How does methanol toxicity affect vision?

Updated: Nov 05, 2018
  • Author: Kalyani Korabathina, MD; Chief Editor: Tarakad S Ramachandran, MBBS, MBA, MPH, FAAN, FACP, FAHA, FRCP, FRCPC, FRS, LRCP, MRCP, MRCS  more...
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Answer

The mechanism by which the methanol causes toxicity to the visual system is not well understood. Formic acid, the toxic metabolite of methanol, is responsible for ocular toxicity in animal models and is rightly presumed to be responsible in human studies. (See Etiology and Pathophysiology.)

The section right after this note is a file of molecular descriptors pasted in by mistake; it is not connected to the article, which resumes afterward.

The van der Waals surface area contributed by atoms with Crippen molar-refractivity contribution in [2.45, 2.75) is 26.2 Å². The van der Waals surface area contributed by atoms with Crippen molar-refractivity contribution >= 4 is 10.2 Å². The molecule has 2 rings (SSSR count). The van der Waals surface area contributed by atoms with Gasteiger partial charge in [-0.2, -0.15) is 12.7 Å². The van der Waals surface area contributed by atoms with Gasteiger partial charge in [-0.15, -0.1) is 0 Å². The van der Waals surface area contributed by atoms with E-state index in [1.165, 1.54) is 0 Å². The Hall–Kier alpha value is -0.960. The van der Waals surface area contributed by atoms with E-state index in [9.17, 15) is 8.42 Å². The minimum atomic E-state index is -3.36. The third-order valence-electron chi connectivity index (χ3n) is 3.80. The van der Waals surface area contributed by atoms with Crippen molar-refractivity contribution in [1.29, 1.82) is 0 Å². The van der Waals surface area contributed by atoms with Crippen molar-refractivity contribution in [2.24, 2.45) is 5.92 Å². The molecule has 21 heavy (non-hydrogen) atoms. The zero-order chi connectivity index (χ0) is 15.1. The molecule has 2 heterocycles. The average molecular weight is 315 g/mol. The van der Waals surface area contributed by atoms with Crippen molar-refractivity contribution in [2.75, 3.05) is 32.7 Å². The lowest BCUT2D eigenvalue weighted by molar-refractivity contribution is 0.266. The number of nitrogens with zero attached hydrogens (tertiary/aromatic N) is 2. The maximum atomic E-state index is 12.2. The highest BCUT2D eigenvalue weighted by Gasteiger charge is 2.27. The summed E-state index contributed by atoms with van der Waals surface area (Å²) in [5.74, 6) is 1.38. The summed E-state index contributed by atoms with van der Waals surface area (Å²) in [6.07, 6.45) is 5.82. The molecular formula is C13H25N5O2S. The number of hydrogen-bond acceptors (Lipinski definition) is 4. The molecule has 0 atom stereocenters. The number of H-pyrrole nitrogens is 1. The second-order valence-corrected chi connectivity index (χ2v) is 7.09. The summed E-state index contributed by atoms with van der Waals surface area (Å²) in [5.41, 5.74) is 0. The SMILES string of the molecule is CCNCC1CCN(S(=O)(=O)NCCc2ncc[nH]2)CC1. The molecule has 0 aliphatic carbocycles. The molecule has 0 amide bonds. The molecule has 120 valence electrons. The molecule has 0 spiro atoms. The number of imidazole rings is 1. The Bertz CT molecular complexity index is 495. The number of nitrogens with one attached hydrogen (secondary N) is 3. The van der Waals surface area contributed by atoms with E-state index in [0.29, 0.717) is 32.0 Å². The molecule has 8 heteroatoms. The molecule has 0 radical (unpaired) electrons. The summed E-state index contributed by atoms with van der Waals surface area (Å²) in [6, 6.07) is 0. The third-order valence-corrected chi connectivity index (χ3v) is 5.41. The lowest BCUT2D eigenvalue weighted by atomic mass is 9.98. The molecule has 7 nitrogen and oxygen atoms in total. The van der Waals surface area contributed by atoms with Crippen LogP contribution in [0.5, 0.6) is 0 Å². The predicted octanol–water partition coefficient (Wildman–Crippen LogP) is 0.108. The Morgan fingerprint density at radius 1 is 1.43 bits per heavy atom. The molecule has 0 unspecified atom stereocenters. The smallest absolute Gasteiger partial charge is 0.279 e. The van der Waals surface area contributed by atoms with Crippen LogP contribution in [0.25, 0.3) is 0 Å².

Serum methanol levels of greater than 20 mg/dL correlate with ocular injury. Funduscopic changes are notable within only a few hours after methanol ingestion and range from retinal edema in the perimacular region to the entire fundus. Optic disc edema and hyperemia are observed within 48 hours.

Visual injury may be prevented with prompt antidote therapy or via elimination of the metabolites from the system with hemodialysis; however, this is not always the case. (See Treatment and Medication.)


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